Serdar’s Snippets (owner of Digby’s Café) –

Learn about Turkish Culture

We have had a few coffees at Digby’s over the last few weeks, giving ourselves a break at the end of the day – it is very quiet at Spectrum with just the two of us! We went with Serdar and his wife, Mine pronounced Minnie), to Fethiye because they had never been before, so we were their tour guides. When we were in the old part, with Ottoman style windows and the amphitheatre nearby, I pointed to a jewellery shop where we bought my engagement and wedding ring (that’s another story, another time!). Serdar explained that they don’t have engagement rings in Turkey, they simply buy a wedding ring and place it on the ring finger of their right hand, transferring it to the left hand when they get married.  I doubt the idea will catch on in the UK!

Photo of Hanife’s engagement: here she is with Hasan, her huband, his parents and his father’s Mum – some of you have met them on the farm near Spectrum, where our apartment is.

clip_image001We didn’t know that before, nor did we realise that when Turkish people get married, very often they have the registry office/serve part of the wedding but don’t actually live together until after the “reception celebrations” (best way to describe it) which could be 3 months later! The bride doesn’t wear a white wedding dress at this service, like Hanife, she wore a smart suit unless the reception is on the same day.  Hanife wore her white wedding dress with red sash at her “reception” celebrations.

Generally, from our experience, there is no food or drink  provided, so it’s just a night of dancing, dancing, dancing with a break when it’s time to pin money on the bride & groom, or they are given jewellery – that’s why you see lots of gold bangles in jewellery shops in Ortaca and Fethiye, not so much in Dalyan.  It’s also why they can afford to invite hundreds of people because it doesn’t cost them much to have so many guests, well apart from giving pieces of wedding cake!  We’ve had more wedding invitations here in the last 10 years than we’ve had all the years we lived in the UK.

The hen party is nothing like you’d expect either.  The bride to be usually has a lovely new frock – often like a wedding dress, not white of course but similar to what you can see from what Hanife is wearing for her engagement celebrations – and there’s music and lots of dancing of course with the added tradition of a blob of henna on the palm of their hands and finger tips.   At one function I saw what I thought was a cake with candles and was thinking the cake wasn’t big enough for everyone to get a piece, so you can imagine my surprise when a young lady came over to me with a napkin but instead it holding a piece of cake there was a blob of henna!  I think it’s a shame they don’t apply the henna like they would in India, such beautiful patterns.  When you see their hands against the white of their wedding dress it doesn’t look very pretty, in fact they look like incredibly heavy smokers!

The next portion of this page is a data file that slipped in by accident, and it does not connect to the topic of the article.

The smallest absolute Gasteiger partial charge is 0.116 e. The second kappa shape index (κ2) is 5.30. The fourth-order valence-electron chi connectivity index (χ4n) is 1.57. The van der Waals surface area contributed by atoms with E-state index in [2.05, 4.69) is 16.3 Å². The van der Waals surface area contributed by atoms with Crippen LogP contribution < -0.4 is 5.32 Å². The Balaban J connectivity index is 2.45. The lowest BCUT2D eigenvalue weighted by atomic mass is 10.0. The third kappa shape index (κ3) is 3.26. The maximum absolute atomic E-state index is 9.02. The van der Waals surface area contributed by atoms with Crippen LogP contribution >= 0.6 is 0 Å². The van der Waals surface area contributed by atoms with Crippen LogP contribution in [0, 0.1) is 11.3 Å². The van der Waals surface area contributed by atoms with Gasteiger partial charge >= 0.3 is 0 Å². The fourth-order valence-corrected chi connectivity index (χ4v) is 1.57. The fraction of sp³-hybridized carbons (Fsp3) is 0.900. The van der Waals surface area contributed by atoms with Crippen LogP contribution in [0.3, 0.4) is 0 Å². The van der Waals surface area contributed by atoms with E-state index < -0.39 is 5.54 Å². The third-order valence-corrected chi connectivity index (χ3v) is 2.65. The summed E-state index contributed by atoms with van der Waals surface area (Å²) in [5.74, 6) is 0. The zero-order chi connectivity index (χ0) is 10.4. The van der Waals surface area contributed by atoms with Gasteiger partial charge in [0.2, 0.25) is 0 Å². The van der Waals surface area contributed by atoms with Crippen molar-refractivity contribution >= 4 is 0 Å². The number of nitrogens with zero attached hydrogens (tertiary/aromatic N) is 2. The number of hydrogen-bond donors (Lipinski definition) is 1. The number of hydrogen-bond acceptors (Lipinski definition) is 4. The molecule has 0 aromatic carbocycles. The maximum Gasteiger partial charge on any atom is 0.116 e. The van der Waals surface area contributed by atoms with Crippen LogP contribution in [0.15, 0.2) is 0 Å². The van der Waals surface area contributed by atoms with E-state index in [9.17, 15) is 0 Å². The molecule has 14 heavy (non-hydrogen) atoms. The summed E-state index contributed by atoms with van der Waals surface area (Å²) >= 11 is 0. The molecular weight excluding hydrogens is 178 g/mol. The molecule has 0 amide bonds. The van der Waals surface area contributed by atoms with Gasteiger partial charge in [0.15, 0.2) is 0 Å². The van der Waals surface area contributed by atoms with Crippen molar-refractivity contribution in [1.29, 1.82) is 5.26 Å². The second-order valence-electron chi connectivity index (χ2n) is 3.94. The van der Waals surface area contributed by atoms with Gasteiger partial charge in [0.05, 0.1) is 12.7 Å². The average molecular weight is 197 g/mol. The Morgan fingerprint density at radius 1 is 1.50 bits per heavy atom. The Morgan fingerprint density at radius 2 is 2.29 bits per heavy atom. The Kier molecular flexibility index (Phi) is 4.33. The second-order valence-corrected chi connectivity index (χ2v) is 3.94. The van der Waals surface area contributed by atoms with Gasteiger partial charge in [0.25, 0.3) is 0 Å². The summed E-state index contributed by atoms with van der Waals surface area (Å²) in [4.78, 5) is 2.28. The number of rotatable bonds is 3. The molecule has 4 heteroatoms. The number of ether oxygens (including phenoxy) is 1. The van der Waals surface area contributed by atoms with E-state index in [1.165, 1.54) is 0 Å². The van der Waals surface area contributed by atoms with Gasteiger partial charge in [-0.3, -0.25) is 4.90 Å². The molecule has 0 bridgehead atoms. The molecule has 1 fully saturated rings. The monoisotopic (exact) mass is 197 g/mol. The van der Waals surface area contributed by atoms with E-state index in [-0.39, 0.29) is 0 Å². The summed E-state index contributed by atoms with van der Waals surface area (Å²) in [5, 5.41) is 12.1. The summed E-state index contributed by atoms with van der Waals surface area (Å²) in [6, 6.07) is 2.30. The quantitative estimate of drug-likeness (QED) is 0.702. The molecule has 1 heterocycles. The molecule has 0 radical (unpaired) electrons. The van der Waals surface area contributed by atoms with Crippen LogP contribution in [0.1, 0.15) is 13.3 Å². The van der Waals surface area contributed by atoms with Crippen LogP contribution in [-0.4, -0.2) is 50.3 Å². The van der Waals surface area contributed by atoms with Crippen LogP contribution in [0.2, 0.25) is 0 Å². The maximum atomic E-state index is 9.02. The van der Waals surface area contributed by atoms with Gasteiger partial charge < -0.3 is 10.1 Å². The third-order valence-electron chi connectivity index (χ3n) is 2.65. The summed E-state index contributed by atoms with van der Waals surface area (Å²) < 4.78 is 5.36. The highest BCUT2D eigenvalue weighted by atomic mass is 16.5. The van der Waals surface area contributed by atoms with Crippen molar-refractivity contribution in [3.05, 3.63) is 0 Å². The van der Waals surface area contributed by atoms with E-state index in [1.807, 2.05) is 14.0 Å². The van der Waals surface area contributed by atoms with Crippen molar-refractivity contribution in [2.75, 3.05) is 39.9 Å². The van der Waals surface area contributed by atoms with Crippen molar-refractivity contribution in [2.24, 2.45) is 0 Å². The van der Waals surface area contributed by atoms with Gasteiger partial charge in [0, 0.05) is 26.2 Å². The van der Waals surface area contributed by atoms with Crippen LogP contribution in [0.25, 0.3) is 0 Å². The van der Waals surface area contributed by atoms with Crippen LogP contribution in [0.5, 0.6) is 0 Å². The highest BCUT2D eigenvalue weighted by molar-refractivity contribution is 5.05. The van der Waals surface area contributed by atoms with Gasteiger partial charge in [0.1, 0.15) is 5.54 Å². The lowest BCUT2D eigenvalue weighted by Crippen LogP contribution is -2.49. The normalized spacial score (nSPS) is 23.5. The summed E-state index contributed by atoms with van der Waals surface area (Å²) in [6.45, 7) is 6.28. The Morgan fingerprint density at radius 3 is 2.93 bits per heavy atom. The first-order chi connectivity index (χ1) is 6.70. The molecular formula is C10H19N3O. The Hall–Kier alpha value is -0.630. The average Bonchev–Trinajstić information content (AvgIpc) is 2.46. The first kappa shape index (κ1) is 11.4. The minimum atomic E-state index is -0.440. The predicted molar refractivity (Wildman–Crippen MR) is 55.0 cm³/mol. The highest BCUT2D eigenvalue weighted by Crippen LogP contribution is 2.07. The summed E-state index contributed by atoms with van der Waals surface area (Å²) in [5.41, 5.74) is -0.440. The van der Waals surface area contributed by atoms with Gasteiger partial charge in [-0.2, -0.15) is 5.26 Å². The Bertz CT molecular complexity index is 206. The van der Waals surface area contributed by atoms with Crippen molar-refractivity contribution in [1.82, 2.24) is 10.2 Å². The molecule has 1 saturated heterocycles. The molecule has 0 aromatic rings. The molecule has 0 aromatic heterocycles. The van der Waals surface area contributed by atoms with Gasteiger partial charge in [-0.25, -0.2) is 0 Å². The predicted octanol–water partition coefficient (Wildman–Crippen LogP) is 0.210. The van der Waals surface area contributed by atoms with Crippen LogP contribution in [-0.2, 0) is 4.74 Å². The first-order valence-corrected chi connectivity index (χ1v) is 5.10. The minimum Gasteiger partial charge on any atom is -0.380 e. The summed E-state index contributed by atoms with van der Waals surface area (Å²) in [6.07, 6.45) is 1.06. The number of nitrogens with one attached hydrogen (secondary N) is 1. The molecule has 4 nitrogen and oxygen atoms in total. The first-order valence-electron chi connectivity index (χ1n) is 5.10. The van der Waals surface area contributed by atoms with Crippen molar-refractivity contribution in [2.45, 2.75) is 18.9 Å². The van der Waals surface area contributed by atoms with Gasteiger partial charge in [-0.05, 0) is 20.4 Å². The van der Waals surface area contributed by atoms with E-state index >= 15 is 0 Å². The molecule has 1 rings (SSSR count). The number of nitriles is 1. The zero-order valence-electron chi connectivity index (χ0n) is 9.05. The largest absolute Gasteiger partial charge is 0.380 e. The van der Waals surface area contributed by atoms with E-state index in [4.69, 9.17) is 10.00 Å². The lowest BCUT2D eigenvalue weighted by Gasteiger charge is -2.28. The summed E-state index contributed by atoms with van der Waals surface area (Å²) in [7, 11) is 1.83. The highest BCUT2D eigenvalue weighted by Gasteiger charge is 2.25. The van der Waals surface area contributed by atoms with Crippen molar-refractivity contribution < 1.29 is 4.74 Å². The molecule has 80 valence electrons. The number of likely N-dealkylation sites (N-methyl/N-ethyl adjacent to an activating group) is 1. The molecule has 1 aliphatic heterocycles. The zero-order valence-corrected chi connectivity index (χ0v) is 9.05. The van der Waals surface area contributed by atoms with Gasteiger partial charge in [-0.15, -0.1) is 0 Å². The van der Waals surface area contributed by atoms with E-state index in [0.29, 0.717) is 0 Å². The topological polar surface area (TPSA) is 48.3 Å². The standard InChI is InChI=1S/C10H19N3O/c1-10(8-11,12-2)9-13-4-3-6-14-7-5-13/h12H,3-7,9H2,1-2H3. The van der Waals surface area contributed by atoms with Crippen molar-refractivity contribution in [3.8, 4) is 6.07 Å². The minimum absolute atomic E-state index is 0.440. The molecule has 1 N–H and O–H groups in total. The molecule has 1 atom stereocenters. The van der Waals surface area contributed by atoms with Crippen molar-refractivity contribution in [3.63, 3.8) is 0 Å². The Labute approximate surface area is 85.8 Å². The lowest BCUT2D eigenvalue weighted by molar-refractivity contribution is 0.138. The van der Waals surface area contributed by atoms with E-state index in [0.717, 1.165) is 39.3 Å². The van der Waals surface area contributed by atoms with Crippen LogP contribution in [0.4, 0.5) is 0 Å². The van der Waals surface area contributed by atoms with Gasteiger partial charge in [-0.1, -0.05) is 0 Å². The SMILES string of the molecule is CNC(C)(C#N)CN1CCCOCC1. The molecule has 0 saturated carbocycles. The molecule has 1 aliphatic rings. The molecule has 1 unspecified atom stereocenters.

However the stag party is very different because there is food and drink!  Let me tell you how we found out the difference:

Many years ago when we first lived here, Tom told me we’d been invited to a wedding which was in the garden – actually more like a field – only metres from our apartment, a relation of our landlord.  I was surprised to see the bride in a peach marble coloured dress; I thought she was very modern not wearing white!   I commented that there weren’t many men at this wedding and then a man we knew came and had a word with Tom and off he went, disappeared for the rest of the night.  I didn’t know where he’d gone, until he returned home quite merry, denying that alcohol had been served!  I felt like a lucky mascot, a yabanci (foreigner) being at the hen party as it turned out to be (I kept waiting thinking the groom was going to turn up sometime!), they kept asking me to join in with the dancing and I’d often end up in the middle with them all dancing around me!  I left eventually because I was hungry – Tom had told me there would be food and drink which I thought was unusual for a wedding (!) but of course he was alright, wherever he went.

I’ve put a clip of Hanife’s wedding on YouTube where you can see the sashes they were wearing pinned with money, see them and many of their guests dancing plus how Turkish people respectfully kiss their elders.  Their wedding was held in Gocek, where Hanife is from and her parents and other family members still live –their homes are on the mountain overlooking the marina where most of you have sailed from when doing the 12 islands boat trip.  There’s no need to hire a hall here when you can simply use an “open space” or the special salons built for wedding celebrations.  Their engagement celebrations were held where the weekly market is situated, not exactly a pretty location but who cares when you are simply dancing all night?   Their wedding was in a more special location, actually in the modern amphitheatre at the far end of the marina, alongside the.  See YouTube: http://youtu.be/n8kDcwSh1pQ

These are just our experiences of local weddings, hen parties etc.  Many families in Dalyan follow a more traditional Turkish village life style which is probably a very different experience than in Istanbul where some of you live